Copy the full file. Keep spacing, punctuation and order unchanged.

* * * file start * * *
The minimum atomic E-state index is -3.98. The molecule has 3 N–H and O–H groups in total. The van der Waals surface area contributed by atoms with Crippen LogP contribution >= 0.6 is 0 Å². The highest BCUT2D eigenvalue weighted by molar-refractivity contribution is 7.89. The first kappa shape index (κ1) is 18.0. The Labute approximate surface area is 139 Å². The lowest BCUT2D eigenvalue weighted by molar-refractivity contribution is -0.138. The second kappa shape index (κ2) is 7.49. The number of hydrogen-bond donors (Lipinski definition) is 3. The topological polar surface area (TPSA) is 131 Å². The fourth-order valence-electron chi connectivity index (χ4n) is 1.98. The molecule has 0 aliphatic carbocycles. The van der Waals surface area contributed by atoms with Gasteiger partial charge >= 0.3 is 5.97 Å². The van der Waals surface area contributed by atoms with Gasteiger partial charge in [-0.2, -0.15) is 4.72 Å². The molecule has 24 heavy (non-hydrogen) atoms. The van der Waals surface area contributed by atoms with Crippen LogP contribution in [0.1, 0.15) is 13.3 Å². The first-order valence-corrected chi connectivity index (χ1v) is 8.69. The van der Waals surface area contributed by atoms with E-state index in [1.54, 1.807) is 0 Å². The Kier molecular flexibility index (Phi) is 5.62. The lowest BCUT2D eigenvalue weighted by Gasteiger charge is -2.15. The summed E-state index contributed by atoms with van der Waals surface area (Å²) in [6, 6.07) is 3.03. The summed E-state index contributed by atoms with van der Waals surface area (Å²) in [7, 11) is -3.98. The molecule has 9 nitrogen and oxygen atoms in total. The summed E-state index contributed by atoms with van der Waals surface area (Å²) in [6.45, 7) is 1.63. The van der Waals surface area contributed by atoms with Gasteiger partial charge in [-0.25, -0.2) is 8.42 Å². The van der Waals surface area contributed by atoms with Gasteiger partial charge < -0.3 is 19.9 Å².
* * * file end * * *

The minimum atomic E-state index is -3.98. The molecule has 3 N–H and O–H groups in total. The van der Waals surface area contributed by atoms with Crippen LogP contribution >= 0.6 is 0 Å². The highest BCUT2D eigenvalue weighted by molar-refractivity contribution is 7.89. The first kappa shape index (κ1) is 18.0. The Labute approximate surface area is 139 Å². The lowest BCUT2D eigenvalue weighted by molar-refractivity contribution is -0.138. The second kappa shape index (κ2) is 7.49. The number of hydrogen-bond donors (Lipinski definition) is 3. The topological polar surface area (TPSA) is 131 Å². The fourth-order valence-electron chi connectivity index (χ4n) is 1.98. The molecule has 0 aliphatic carbocycles. The van der Waals surface area contributed by atoms with Gasteiger partial charge >= 0.3 is 5.97 Å². The van der Waals surface area contributed by atoms with Gasteiger partial charge in [-0.2, -0.15) is 4.72 Å². The molecule has 24 heavy (non-hydrogen) atoms. The van der Waals surface area contributed by atoms with Crippen LogP contribution in [0.1, 0.15) is 13.3 Å². The first-order valence-corrected chi connectivity index (χ1v) is 8.69. The van der Waals surface area contributed by atoms with E-state index in [1.54, 1.807) is 0 Å². The Kier molecular flexibility index (Phi) is 5.62. The lowest BCUT2D eigenvalue weighted by Gasteiger charge is -2.15. The summed E-state index contributed by atoms with van der Waals surface area (Å²) in [6, 6.07) is 3.03. The summed E-state index contributed by atoms with van der Waals surface area (Å²) in [7, 11) is -3.98. The molecule has 9 nitrogen and oxygen atoms in total. The summed E-state index contributed by atoms with van der Waals surface area (Å²) in [6.45, 7) is 1.63. The van der Waals surface area contributed by atoms with Gasteiger partial charge in [-0.25, -0.2) is 8.42 Å². The van der Waals surface area contributed by atoms with Gasteiger partial charge < -0.3 is 19.9 Å².